Romain Rouillard / Photo credit: TETSU JOKO / YOMIURI / THE YOMIURI SHIMBUN VIA AFP 19:05 pm, September 14, 2023

This Wednesday, September 12, an association called "Light on heritage" filed a complaint after discovering that two stained glass windows, belonging to the Notre-Dame cathedral in Paris, but missing for more than two centuries, had been sold at auction at Sotheby's in 2015.

The members of this association would probably never have imagined finding this piece of Notre-Dame de Paris, missing for 161 years, on the website of a famous auction house. Yet this grotesque story did happen. On September 12, reports Le Parisien, the association "Lumière sur le patrimoine" filed a complaint for theft and concealment of theft after discovering two stained glass windows, belonging to the famous Parisian cathedral, on the site of Sotheby's.

One of the two stained glass windows, sold at auction in 2015
Credit: screenshot /

These two works, measuring respectively 39.5 and 42.5 centimeters in diameter, and representing a ceroferous angel for the first, and a thuriferous angel for the second, had been "replaced during the renovation of the cathedral under Viollet-le-Duc around 1862", can we read on the description of the two objects.

More than a century later, the stained glass windows have found takers for 123,000 and 111,000 euros. With Le Figaro, Philippe Machicote, president of the association depositary of the complaint, shared his indignation. "The fight of the association can only be effective if we denounce the scandalous practices of auction houses which, in defiance of the law, yet particularly severe against the receivers of theft, squander with impunity what comes, among other things, from the public domain," he said.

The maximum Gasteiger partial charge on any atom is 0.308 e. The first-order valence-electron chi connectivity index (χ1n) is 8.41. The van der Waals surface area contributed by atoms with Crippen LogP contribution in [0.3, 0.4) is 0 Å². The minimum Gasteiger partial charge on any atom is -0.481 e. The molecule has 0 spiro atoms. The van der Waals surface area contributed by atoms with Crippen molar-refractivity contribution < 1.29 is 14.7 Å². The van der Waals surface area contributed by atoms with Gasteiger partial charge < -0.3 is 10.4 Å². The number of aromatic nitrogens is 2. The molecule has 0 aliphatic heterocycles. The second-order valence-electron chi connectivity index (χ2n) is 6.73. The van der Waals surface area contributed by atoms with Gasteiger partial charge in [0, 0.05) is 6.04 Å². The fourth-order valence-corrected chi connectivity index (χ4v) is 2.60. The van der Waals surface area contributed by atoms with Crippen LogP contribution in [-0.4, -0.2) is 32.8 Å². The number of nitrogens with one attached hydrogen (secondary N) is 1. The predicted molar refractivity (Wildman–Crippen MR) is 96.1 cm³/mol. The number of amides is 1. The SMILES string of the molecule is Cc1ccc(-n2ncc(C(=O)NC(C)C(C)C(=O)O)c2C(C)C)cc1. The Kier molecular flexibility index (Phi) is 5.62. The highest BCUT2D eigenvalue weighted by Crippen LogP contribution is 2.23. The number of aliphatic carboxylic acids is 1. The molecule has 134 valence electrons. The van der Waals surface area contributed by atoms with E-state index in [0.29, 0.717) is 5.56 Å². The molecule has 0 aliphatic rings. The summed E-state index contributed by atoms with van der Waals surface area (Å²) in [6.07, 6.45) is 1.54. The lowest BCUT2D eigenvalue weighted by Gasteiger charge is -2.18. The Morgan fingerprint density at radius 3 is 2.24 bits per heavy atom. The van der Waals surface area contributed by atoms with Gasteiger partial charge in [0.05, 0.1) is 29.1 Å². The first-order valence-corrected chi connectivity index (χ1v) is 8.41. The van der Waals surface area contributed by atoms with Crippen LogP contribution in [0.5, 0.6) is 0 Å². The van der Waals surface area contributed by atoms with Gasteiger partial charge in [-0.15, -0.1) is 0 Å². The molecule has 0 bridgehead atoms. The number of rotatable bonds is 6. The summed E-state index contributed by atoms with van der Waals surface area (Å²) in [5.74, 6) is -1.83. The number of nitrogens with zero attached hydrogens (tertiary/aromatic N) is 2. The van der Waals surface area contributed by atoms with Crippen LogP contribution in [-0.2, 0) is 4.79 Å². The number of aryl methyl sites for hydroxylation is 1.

Sotheby's claims to have respected "laws and regulations"

Philippe Machicote argues in particular that these two works are "national treasures, imprescriptible and inalienable since they were removed from a cathedral that already belonged to the State, and this, since the Revolution". Clearly, according to the association, these two stained glass windows are to be classified in the category of stolen art objects. Philippe Machicote summarizes the situation as follows: "The stolen originals were therefore sold in the 19th century and resurfaced 150 years later, drowned in a current sale of paintings, sculptures and old drawings, orchestrated by Sotheby's".


READ ALSO – Sotheby's auctions several thousand objects that belonged to Freddie Mercury

In an email sent to AFP, the auction house defends itself and certifies to have "respected laws and regulations". "Before offering a property for sale, we carry out all the necessary research, diligence and controls to ensure that no legal obstacle stands in the way of the sale," continues Sotheby's, ensuring that it has obtained "all the necessary authorizations from the competent authorities" and saying it is "at the disposal of the authorities to assist them in this investigation". The house also indicates that the two stained glass windows were not stolen, but indeed sold by master glassmaker Édouard Didron between 1877 and 1905.